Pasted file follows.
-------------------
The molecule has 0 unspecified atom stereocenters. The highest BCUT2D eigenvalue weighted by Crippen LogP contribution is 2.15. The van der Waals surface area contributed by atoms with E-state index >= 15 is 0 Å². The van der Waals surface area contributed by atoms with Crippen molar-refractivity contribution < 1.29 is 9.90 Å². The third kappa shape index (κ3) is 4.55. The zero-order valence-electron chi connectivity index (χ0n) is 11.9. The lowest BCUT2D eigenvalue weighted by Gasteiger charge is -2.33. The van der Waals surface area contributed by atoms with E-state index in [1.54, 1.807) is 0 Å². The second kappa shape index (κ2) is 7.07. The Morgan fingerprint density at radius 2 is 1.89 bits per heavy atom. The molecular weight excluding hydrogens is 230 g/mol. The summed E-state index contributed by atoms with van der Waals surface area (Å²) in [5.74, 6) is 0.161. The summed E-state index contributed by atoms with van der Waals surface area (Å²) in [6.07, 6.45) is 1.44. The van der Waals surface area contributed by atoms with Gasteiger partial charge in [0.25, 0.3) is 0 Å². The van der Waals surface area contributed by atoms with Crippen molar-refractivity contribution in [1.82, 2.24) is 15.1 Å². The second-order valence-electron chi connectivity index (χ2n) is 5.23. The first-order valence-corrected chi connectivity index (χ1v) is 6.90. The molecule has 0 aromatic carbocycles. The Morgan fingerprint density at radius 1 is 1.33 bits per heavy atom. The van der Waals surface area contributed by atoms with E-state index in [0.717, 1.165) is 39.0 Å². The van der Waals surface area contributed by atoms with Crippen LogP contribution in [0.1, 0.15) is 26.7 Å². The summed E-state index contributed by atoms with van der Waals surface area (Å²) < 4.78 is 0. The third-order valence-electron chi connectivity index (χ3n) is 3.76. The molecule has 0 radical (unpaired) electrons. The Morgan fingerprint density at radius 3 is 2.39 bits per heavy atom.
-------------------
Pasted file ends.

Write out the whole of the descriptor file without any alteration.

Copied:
The molecule has 0 unspecified atom stereocenters. The highest BCUT2D eigenvalue weighted by Crippen LogP contribution is 2.15. The van der Waals surface area contributed by atoms with E-state index >= 15 is 0 Å². The van der Waals surface area contributed by atoms with Crippen molar-refractivity contribution < 1.29 is 9.90 Å². The third kappa shape index (κ3) is 4.55. The zero-order valence-electron chi connectivity index (χ0n) is 11.9. The lowest BCUT2D eigenvalue weighted by Gasteiger charge is -2.33. The van der Waals surface area contributed by atoms with E-state index in [1.54, 1.807) is 0 Å². The second kappa shape index (κ2) is 7.07. The Morgan fingerprint density at radius 2 is 1.89 bits per heavy atom. The molecular weight excluding hydrogens is 230 g/mol. The summed E-state index contributed by atoms with van der Waals surface area (Å²) in [5.74, 6) is 0.161. The summed E-state index contributed by atoms with van der Waals surface area (Å²) in [6.07, 6.45) is 1.44. The van der Waals surface area contributed by atoms with Gasteiger partial charge in [0.25, 0.3) is 0 Å². The van der Waals surface area contributed by atoms with Crippen molar-refractivity contribution in [1.82, 2.24) is 15.1 Å². The second-order valence-electron chi connectivity index (χ2n) is 5.23. The first-order valence-corrected chi connectivity index (χ1v) is 6.90. The molecule has 0 aromatic carbocycles. The Morgan fingerprint density at radius 1 is 1.33 bits per heavy atom. The van der Waals surface area contributed by atoms with E-state index in [0.717, 1.165) is 39.0 Å². The van der Waals surface area contributed by atoms with Crippen LogP contribution in [0.1, 0.15) is 26.7 Å². The summed E-state index contributed by atoms with van der Waals surface area (Å²) < 4.78 is 0. The third-order valence-electron chi connectivity index (χ3n) is 3.76. The molecule has 0 radical (unpaired) electrons. The Morgan fingerprint density at radius 3 is 2.39 bits per heavy atom.